Chadwick, Harold J. ed. 2009. Biography of Charles H. Spurgeon. In Spurgeon on Prayer: How to Converse with God, Charles H. Spurgeon, 1-39. Alachua, FL: Bridge-Logos.

Fullerton, William Young. 1920. Charles Haddon Spurgeon: A Biography. Available at (accessed February 13, 2012).

Johnson, J.E. 2001. Spurgeon, Charles Haddon. In Evangelical Dictionary of Theology, ed. Walter A. Elwell, 1146-1147. 2nd ed. Grand Rapids: Baker Academic.


Good Steward Books

In our last post I mentioned that I would attempt to offset the depressing statistics with some encouraging Baptist history. I couldn’t think of a better time to put up the first in what will be an ongoing series here at takingbaptistback called “Good Steward Books.” Forgive me if this is a bit of a long entry but I want to first explain the premise behind this series and then get into our first book.

Castles and Stewardship

My wife and I recently discovered that we like castles. We like to study their architecture and the purpose(s) behind each aspect of each castle. We also like to study their histories and castles have very long histories, often spanning hundreds of years. To put it simply, castles are built beautifully, they are built to perform a function and they are built to last.

Some things are like that; beautiful, useful and time-tested. And that is the idea behind the Good Steward Books series. If you’re like me you are disheartened whenever you walk into your local Christian bookstore and find that almost everywhere you go you are surrounded with softcover, inexpensive and rather mechanical books on how to be a better Christian, etc. While there may be some value in some of these, most that are purchased will be read once (if at all) and then shelved never to be used again. Let’s face it, most books have limited usefulness and lack staying power. One could spend a fortune just looking for the precious gems amongst the throng of words.

It doesn’t have to be that way. Some works are timeless. Some works are triumphs that have led believers to a deeper understanding of the Lord God and to a closer walk with Him for generations. These works are the castles of Christian literature. They are beautifully written, theologically sound and worth visiting over and over again.

So below is the first recommendation in this series. It is not a review because these works have been reviewed countless times by better men than myself and can be trusted to strengthen us in the faith. If you begin your Christian library with these works you may find that you needn’t spend your God-given resources on the latest buzz-worthy bestsellers. As an added bonus, I would suggest purchasing solid, hardcover versions of these that you can pass along to your children.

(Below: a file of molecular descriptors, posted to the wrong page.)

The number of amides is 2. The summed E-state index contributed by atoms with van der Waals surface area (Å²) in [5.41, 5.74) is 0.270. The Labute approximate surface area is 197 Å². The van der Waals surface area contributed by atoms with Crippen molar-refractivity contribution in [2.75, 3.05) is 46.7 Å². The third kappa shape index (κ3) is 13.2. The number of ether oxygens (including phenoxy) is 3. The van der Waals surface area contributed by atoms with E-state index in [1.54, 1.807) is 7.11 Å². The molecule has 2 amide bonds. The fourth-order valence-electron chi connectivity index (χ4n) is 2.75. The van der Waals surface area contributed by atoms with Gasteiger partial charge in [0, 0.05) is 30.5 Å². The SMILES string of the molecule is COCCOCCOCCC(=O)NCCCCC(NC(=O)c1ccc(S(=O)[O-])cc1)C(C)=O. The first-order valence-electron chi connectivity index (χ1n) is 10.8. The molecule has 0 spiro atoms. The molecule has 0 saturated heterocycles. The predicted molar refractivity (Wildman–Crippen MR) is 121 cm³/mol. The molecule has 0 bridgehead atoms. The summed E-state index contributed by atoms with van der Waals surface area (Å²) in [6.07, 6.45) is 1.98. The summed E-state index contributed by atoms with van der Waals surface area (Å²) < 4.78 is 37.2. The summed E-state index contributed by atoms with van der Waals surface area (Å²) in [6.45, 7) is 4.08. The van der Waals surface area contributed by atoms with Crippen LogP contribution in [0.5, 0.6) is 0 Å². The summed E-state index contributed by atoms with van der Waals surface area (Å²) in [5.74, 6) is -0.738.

Without further ado…

Good Steward Book: The Treasury of David

Written by Charles Haddon Spurgeon and originally published over a twenty year period in The Sword and the Trowel, Spurgeon’s magnum opus was then released volume-by-volume until the seventh and final installment was published in 1885. This is without doubt Spurgeon’s finest work and perhaps the best exposition on the Psalms ever recorded. Each Psalm’s main theme is summarized, its divisions shown and then it is expounded upon by the Prince of Preachers. A true treasure! And if you are a preacher or a Sunday School teacher (or if you lead your family in Bible studies), Spurgeon includes tips and outlines for teaching the Psalms.

This is a resource that serious students of the Bible will come back to again and again as they seek to understand the objective truths found in God’s Word. There are more sound doctrines and useful instructions in this one collection than in most entire home libraries. Like the Psalms themselves, C.H. Spurgeon deals with distinctions between the righteous and the wicked, with the atoning sacrifice of our Lord Jesus upon the cross, with His eventual return in glory and with the wonderful peace that comes from knowing God and resting in Him. A Baptist classic.

If this work isn’t in your collection, it should be. Especially consider purchasing a hardcover edition of The Treasury. One of these in long lasting hardcover form is most likely on your pastor’s shelf and with well-worn pages. It should be on your shelf as well and the pages should be in the same condition.

Tip: If you’re strapped for cash, the collection is available for free and well-formatted here.